Welcome to Grc Lnd isn’t a single narrative, but it feels like it could be. Everything, at the end, is work that is facing home. When he writes about protest, he’s writing about Memphis. When he writes about overcoming poverty, he’s writing about Memphis. When he writes about family, his hopes, his dreams, he is writing about Memphis.
Scott Bomar just wrapped up mixing my next full-length album last week at Electraphonic. The record was produced by Will Sexton, my bandmate in Motel Mirrors. We’re also currently getting Motel Mirrors long-overdue full-length, In The Meantime, ready for mastering. Scott and I also just finished up the new James and The Ultrasounds LP for Mad Jack Records. It was my first time producing another artist.
Reverb notes the revival of three historic recording studios, including Sun.
In Memphis, Nashville, and Muscle Shoals, Alabama, the reappearance and renewed vitality of these seminal sound sanctuaries goes beyond the museumification of music epitomized by the Rock & Roll Hall of Fame or Graceland.
Their return could also be seen as a rebuke to the laptop mentality, to Auto-Tune, to infinite tracks of Pro Tools. They remind us that it was always about a bunch of people crammed into a small room making music, a long-buried nerve these studios seem to be touching.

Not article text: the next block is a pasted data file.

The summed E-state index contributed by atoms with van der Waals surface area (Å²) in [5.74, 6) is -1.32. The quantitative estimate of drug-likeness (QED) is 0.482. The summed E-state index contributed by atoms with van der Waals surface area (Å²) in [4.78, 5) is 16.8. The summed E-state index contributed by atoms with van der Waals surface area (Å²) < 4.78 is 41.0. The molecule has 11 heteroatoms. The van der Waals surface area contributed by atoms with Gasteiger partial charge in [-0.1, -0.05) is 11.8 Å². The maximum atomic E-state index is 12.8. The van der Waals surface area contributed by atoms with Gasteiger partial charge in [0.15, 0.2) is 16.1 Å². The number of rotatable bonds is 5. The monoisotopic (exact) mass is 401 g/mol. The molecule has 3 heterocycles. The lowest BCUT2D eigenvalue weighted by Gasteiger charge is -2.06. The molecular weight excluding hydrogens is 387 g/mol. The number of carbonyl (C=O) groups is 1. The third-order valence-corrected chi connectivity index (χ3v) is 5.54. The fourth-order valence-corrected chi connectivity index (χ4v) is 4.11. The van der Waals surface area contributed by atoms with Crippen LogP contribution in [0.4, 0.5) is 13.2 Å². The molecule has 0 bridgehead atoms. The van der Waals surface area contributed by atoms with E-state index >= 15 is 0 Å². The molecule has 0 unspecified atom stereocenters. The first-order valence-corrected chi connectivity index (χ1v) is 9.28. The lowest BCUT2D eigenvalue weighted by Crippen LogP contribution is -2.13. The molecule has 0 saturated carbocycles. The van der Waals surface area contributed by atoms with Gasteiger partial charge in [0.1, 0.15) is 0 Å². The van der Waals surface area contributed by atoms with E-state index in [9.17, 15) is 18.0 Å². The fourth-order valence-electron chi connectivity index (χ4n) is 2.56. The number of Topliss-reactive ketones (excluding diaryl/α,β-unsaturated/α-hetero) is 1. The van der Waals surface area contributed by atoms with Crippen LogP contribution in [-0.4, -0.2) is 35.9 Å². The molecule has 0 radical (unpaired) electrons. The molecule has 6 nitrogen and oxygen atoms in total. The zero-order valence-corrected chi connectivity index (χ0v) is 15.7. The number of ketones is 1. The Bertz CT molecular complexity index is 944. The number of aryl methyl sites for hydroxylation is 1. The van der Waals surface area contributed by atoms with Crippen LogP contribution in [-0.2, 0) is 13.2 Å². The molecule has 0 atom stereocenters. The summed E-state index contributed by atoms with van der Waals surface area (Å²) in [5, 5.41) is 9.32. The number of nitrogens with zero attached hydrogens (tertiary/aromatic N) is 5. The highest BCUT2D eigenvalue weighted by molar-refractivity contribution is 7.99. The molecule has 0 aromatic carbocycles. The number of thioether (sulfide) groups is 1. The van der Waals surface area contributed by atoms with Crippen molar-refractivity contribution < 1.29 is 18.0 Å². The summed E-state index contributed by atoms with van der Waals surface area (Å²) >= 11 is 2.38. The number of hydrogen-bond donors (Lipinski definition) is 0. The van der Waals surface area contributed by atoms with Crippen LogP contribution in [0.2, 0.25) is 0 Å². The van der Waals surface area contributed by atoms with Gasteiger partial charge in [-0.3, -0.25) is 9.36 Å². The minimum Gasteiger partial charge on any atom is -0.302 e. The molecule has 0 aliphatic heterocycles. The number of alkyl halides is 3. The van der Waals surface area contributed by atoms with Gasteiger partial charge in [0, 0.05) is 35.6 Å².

Interestingly enough, each of these studios are in cities that comprise what some call the Americana Music Triangle. It stands to reason that a renewed interest in American roots music would coincide with a renewed interest in the studios and methods once used to record it.
(A note of personal trivia: my first recording session in Nashville in 1994 or 1995 was at RCA Studio A, then known as Havelina or “Big Pig”. My band The Viceroys, later known as The V-Roys, were recording demos there for E Squared Records, Steve Earle’s label. Bucky Baxter produced. I was around 19 or 20 years old, and it was my first time on a professional session).
Welcome to a new type of post I hope to do at least somewhat regularly, where I give the lowdown on sessions happening around the Bluff City. Maybe we’ll do it once a week, maybe once a month, or maybe whenever I get around to it (the most likely scenario).
I’ve been working a lot in Electraphonic myself lately. This week we start mixing my forthcoming record, produced by Will Sexton and engineered by Scott Bomar. We cut it on Scott’s Scully 8-track and are mixing to 1/4″.
Next week, Scott and I resume tracking and mixing the next James & The Ultrasounds LP for Madjack Records, the followup to their Madjack debut, Bad to be Here. This project is my first time in the producer’s chair.
Congratulations to Memphian Matt Ross-Spang, who produced and engineered Margo Price’s Midwest Famer’s Daughter. The album has won the 2017 American Music Prize for Best Debut Album. It was recorded in Memphis at Sun Studio and mixed at Ardent Studio B. Margo’s label, Jack White’s Third Man Records, surprised her with a party in Nashville. Full story from The Tennessean.